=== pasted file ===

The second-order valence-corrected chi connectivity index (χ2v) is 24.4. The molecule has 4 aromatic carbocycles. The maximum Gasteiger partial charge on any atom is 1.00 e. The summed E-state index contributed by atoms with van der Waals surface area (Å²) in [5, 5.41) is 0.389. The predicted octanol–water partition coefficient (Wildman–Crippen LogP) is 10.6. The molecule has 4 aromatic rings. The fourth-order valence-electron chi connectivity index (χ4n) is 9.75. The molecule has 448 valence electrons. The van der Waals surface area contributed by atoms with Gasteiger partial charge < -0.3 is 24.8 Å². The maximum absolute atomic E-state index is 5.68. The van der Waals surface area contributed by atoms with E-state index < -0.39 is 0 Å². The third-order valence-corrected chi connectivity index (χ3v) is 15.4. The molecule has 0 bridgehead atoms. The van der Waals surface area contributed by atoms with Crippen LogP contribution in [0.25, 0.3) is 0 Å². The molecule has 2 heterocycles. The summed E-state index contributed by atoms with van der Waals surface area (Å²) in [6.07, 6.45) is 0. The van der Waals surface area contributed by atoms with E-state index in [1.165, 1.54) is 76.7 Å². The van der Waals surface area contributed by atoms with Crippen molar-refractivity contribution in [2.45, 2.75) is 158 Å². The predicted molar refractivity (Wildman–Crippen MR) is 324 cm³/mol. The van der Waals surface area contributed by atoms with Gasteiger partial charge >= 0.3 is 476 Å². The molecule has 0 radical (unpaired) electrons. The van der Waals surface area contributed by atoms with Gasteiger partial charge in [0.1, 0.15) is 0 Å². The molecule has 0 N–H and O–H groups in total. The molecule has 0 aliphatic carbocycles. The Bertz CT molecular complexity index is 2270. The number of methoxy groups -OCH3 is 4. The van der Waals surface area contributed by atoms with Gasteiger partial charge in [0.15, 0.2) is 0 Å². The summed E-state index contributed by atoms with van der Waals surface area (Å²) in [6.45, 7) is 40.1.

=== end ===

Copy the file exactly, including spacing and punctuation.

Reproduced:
The second-order valence-corrected chi connectivity index (χ2v) is 24.4. The molecule has 4 aromatic carbocycles. The maximum Gasteiger partial charge on any atom is 1.00 e. The summed E-state index contributed by atoms with van der Waals surface area (Å²) in [5, 5.41) is 0.389. The predicted octanol–water partition coefficient (Wildman–Crippen LogP) is 10.6. The molecule has 4 aromatic rings. The fourth-order valence-electron chi connectivity index (χ4n) is 9.75. The molecule has 448 valence electrons. The van der Waals surface area contributed by atoms with Gasteiger partial charge < -0.3 is 24.8 Å². The maximum absolute atomic E-state index is 5.68. The van der Waals surface area contributed by atoms with E-state index < -0.39 is 0 Å². The third-order valence-corrected chi connectivity index (χ3v) is 15.4. The molecule has 0 bridgehead atoms. The van der Waals surface area contributed by atoms with Crippen LogP contribution in [0.25, 0.3) is 0 Å². The molecule has 2 heterocycles. The summed E-state index contributed by atoms with van der Waals surface area (Å²) in [6.07, 6.45) is 0. The van der Waals surface area contributed by atoms with E-state index in [1.165, 1.54) is 76.7 Å². The van der Waals surface area contributed by atoms with Crippen molar-refractivity contribution in [2.45, 2.75) is 158 Å². The predicted molar refractivity (Wildman–Crippen MR) is 324 cm³/mol. The van der Waals surface area contributed by atoms with Gasteiger partial charge >= 0.3 is 476 Å². The molecule has 0 radical (unpaired) electrons. The van der Waals surface area contributed by atoms with Gasteiger partial charge in [0.1, 0.15) is 0 Å². The molecule has 0 N–H and O–H groups in total. The molecule has 0 aliphatic carbocycles. The Bertz CT molecular complexity index is 2270. The number of methoxy groups -OCH3 is 4. The van der Waals surface area contributed by atoms with Gasteiger partial charge in [0.15, 0.2) is 0 Å². The summed E-state index contributed by atoms with van der Waals surface area (Å²) in [6.45, 7) is 40.1.